Giving It Up ““ Gaining More

Giving It Up ““ Gaining More

Giving It Up

Have you ever felt stuck in one place, unable to move forward? I have in many situations. The latest area of stagnant motion is my lack of ability to lose weight. I know that I am not alone with this problem and the solutions will come, not only with knowledge and understanding, but also through commitment to the end result. It would be easy to find excuses why I am twenty pounds above my healthy weight but, I would rather find reasons why I am not where I should be and use that knowledge to plan my attack in the “Battle of the Bulge.”

Part of my problem stems from the fact that I’ve been off my bike, once again, since my last surgery eight weeks ago. So, I validate as stated in one of my previous blogs that, “Lack of movement creates lack of movement.” I also no longer have youth to my advantage and have surgically been thrown into menopause. OK, sure I have excuses, but excuses get me nowhere fast. However, I do realize that tied to my condition are habits that aid in the difficulty of the struggle. Habits are patterns I have fallen into. Some habits are good, such as, every morning before standing I kneel in prayer, while other habits are a detriment, such as having to eat something sweet after each meal.

So, it is in understanding these habits that I have come to learn there are patterns that need to be broken in order to successfully face and conquer my dragons. I have heard it said on many an occasion that, “It takes twenty-one days for a habit to be formed or broken.” With this in mind there is a traditional practice that many Christian religions partake in around Easter that makes a lot of sense. This practice I speak of is called Lent. Lent is a ritual of fasting and abstinence, or giving something up for 40 days in order to rediscover ones self.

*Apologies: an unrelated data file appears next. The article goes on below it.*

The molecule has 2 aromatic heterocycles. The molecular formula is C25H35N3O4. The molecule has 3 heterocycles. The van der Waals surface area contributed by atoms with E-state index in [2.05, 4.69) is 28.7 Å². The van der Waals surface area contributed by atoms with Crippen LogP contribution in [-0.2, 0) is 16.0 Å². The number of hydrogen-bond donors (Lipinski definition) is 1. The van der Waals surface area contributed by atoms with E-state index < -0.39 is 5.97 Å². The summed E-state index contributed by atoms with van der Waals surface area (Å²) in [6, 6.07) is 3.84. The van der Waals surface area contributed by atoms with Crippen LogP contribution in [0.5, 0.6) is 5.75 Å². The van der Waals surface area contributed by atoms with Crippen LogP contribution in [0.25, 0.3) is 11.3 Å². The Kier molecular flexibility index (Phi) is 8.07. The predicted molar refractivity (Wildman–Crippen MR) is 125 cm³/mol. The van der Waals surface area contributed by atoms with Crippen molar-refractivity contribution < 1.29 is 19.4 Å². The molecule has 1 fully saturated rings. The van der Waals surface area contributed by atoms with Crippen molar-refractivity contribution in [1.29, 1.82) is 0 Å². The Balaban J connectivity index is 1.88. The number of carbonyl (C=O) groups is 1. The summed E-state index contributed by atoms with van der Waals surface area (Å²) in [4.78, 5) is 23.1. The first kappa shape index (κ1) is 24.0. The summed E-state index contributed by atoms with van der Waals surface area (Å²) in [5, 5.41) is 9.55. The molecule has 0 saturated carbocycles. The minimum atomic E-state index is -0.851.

Four years ago I read a book titled “Give It Up,” in which the author, Mary Carlomagno, tells of her one-year experiment to live without certain comforts she had grown accustomed to. Each month she would chose one item to do without for that entire month. As she faced a new world of self-control over abundance, she discovered many gifts in doing so. From her month without coffee to another without elevators, she began to emerge as a new individual breaking old habits of over indulgence and wasted time. In making her plan through evaluating her habits she stated, “I wondered how my life got so complicated, with too many distractions: too much stuff and too much technology demanding attention and taking my focus.” Each month her choices had unforeseen impact as she went on to explain that, “the biggest lesson of all was not about what I had given up, but what I had gained.”

When I first read this book I took on the challenge with my own life, and, recalling this experience, I remember the impacting effects of giving up chocolate, television, and spending for an entire month. With each sacrifice came, what seemed to be, an eternity that only lasted for the first week or so. It was amazing how difficult some of the tasks were, yet it took little time to develop a new habit where the old one diminished in importance. It is from this experience that I now know what to do. So, for this entire month of June I am giving up sugar; sweet, white, refined, decadent, sugar! Yes, I am only on day two and I’ve already added a companion habit to my one vice that I won’t touch in June, and that is diet soda. I know from my last experiment in giving up sugar for an entire month I developed another bad habit in its replacement, so this time soda (or pop as we may call it in Canada) won’t be on the menu anymore.

So, here I go again. It is not exactly new territory but it just might be the kick-start I need in moving forward. I invite you along and hopefully we’ll have a story or two to tell about, not so much what we have given up, but rather what we have gained.

In Other’s Words:

Watch your thoughts, for they become words.

Choose your words, for they become actions.

Understand your actions, for they become habits.

Study your habits, for they become character.

Develop your character, for it becomes your destiny.“

~Frank Outlaw~

1 Comment

  1. Fran Whiting

    Hey sweetie. You did excellent without me. Good story and in most cases people need to lose more than 20 – me for instance. – won’t tell u how much I should lose. Love u

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